“My wife’s from Texas so my kids were born here. I’ve been at St. Ed’s for 13 years now – that’s the longest I’ve ever been anywhere. After moving from San Antonio, I really enjoyed the lifestyle and didn’t want to go back up north to Ohio. That was so cold!”
The passion in Cowell’s voice is audible as he discusses his relationship with St. Edward’s.
“I’ve always coached at private schools with good academics, I think that was the attraction of St. Ed’s,” he says.
“It’s a great fit. I think division 2 suits my personality – the combination of athletics and academics. Austin is a great city to live in, so everything checked all the boxes really.”
Cowell has had a profound impact on the Hilltop, but more so on those he has coached. He talks about having ex-players show up for alumni events and his pride in having had an impact on people.
“When I talk to them, they look back on their college soccer career as one of the defining moments of their life,” he says.
Chidera Aririguzo can attest to that. She is one of Cowell’s current team and has played under his stewardship for two years.
“He has had a significant impact on me not only as a player but as an individual in all aspects of life,” Aririguzo says.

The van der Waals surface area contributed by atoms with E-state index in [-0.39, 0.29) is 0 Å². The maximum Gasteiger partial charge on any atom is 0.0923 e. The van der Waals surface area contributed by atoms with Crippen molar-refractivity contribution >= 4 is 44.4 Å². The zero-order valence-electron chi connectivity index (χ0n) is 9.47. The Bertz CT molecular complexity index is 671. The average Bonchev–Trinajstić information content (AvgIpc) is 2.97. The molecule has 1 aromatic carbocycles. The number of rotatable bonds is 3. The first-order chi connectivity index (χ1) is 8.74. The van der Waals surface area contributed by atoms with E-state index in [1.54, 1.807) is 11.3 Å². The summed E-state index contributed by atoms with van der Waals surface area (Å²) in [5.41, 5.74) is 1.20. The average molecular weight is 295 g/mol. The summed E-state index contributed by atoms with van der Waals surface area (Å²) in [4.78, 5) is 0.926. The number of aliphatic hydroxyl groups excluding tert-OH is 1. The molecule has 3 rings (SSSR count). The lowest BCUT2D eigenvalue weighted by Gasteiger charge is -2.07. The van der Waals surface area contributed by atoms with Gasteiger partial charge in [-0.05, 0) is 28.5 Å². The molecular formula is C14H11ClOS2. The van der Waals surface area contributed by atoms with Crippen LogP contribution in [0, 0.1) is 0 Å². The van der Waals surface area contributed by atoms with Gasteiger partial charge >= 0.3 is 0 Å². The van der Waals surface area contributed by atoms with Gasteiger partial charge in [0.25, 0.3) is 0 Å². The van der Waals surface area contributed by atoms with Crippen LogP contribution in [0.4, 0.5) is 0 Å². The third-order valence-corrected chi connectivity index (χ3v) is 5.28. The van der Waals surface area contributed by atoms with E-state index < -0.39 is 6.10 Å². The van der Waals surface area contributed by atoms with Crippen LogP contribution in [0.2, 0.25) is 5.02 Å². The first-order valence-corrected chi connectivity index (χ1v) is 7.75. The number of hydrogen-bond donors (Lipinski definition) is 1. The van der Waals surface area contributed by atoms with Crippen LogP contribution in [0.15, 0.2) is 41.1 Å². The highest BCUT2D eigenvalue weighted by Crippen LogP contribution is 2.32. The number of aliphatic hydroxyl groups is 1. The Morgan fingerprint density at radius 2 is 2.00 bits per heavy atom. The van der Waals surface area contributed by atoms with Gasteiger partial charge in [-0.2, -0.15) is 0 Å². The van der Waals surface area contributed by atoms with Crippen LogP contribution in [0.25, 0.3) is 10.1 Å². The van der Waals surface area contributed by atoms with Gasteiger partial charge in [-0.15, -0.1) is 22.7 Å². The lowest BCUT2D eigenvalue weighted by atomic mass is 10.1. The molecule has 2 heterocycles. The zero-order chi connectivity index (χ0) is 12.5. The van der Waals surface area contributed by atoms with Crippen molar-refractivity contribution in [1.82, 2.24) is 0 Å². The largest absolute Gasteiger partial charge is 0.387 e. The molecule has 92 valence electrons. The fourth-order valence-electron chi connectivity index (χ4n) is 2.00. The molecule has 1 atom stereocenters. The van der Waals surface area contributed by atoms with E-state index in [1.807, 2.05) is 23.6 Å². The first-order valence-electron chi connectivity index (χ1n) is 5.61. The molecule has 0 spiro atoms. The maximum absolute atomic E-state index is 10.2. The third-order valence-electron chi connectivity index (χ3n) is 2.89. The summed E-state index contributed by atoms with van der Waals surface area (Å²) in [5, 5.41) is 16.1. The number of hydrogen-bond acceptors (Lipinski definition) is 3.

“He pushes me to work outside of my comfort zone to reach my highest potential and sees the best in me ever when I don’t.”
Cowell’s mantra is that “winning isn’t everything, but trying to win should be…in the game and in life also.” Yet, he’s keen to emphasize the extent to which the job has allowed him to constantly develop.
“I’ve learnt way more than I’ve taught my players,” Cowell states definitively.
“I’ve learnt so much from being a coach and in contact with young people. I’m definitely a different coach now than when I set out. I’ve developed over the years and hopefully my players would say that too,” he says.
Over the course of his career, Cowell has come into contact with many male players, as well as the young women he has coached. Cowell states that, particularly at the college level, there are notable differences between coaching female and male players.
“Boys won’t see anything that they did wrong, they’ll focus on what they did right.” Girls, he continues, “are the opposite…it’s really hard for guys to focus on their weaknesses, but I think women are very self-critical.”
Cowell’s honest appraisal is indicative of his extensive experience and his soft spot for the women’s game, of which he has progressive ideas about its development.
“There are some cities that are doing an amazing job marketing their team – like in Portland, for example.”
He suggests that other cities should follow suit and harness the Austin culture to encourage supporters to watch women’s games as well as men’s. His hope is that “fans will go to games to support the city as opposed to the team itself.”
Regarding his own future, Cowell is less certain of what the next few years may hold.
“I always want to go to work. I enjoy coaching, I enjoy the competitiveness of it. The cliché is that you take it one game at a time, but that’s really all I’ve ever done…if I keep enjoying it, I’ll keep doing it.”